Pomerantz LLP


Study Shows Drastically Increased Concentration Of Corporate Economic Power

ATTORNEY: H. ADAM PRUSSIN
POMERANTZ MONITOR May/June 2017

A recent academic study of public corporations in America has produced a picture of dramatically increased business concentration over the past 40 years. The study, done by professors Kahle and Stulz of Arizona State and Ohio State universities, respectively, which was published earlier this year, reveals the following startling facts about corporate

America in 2015 vs. 1975:

• In 1975, there were 4,819 publicly listed U.S. corporations. In 1997 there were 7,507. In 2015 there were only 3,766.

• Despite this decline, the aggregate market capitalization of U.S. public companies is seven times larger, in constant dollars, than it was in 1975. The 2015 mean and median market values of the equity of public companies (in

constant 2015 dollars) is almost 10 times the market values in 1975. In short, although there are far fewer public companies, they are far larger than ever before.

• An ever smaller proportion of public companies are responsible for most of the profits and assets. In 1975, 94 companies accounted for half of the assets of all public companies and 109 companies accounted for half of the net income. In 2015, 35 corporations accounted for half of the assets and 30 accounted for half of the net income.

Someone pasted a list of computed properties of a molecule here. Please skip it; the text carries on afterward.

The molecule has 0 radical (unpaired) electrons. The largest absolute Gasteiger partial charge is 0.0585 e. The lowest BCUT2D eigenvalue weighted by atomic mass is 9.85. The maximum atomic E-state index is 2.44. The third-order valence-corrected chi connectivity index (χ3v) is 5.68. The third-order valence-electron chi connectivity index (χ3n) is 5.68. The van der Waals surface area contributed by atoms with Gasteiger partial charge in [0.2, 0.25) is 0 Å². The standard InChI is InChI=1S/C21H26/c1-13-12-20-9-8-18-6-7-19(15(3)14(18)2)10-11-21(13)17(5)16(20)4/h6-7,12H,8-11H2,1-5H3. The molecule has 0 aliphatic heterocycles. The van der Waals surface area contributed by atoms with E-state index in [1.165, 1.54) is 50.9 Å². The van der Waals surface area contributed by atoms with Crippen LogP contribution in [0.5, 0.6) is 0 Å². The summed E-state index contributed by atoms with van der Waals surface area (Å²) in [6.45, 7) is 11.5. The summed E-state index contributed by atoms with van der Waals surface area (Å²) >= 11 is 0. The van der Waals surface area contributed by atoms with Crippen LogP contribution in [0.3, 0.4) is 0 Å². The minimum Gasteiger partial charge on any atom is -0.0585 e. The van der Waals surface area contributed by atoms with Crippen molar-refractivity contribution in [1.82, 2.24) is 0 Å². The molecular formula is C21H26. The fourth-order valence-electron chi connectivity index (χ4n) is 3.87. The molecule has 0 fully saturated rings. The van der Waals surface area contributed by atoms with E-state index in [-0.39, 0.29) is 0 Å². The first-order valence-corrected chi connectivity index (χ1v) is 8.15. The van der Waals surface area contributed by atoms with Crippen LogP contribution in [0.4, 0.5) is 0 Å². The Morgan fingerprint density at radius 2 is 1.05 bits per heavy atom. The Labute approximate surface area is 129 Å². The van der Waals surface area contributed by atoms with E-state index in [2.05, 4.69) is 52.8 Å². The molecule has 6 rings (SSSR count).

• Capital expenditures as a percentage of assets fell by half between 1975 and 2015, while R&D expenditure increased fivefold. Capital expenditures are depreciated over time while R&D costs are expensed in the year incurred.

• In 1980, the first year for which the data are complete, the authors found that institutional owners represented 17.7% of ownership of U.S public companies. By 2015, the figure was 50.4%.

• The highest percent of net income paid out to shareholders during the 40-year period between 1975 and 2015 was in 2015. These payouts were not mostly in the form of dividends, but instead, of share repurchases.

It seems as if the “winner take all” phenomenon of outsized financial rewards for the top one percent of the population seems to apply at the corporate level as well.

As wealth becomes more and more concentrated, so too is the influence of the wealthy, not only in the business world but in the political world as well. Particularly after the Citizens United case, super-wealthy individuals and corporations are free to throw their financial weight around.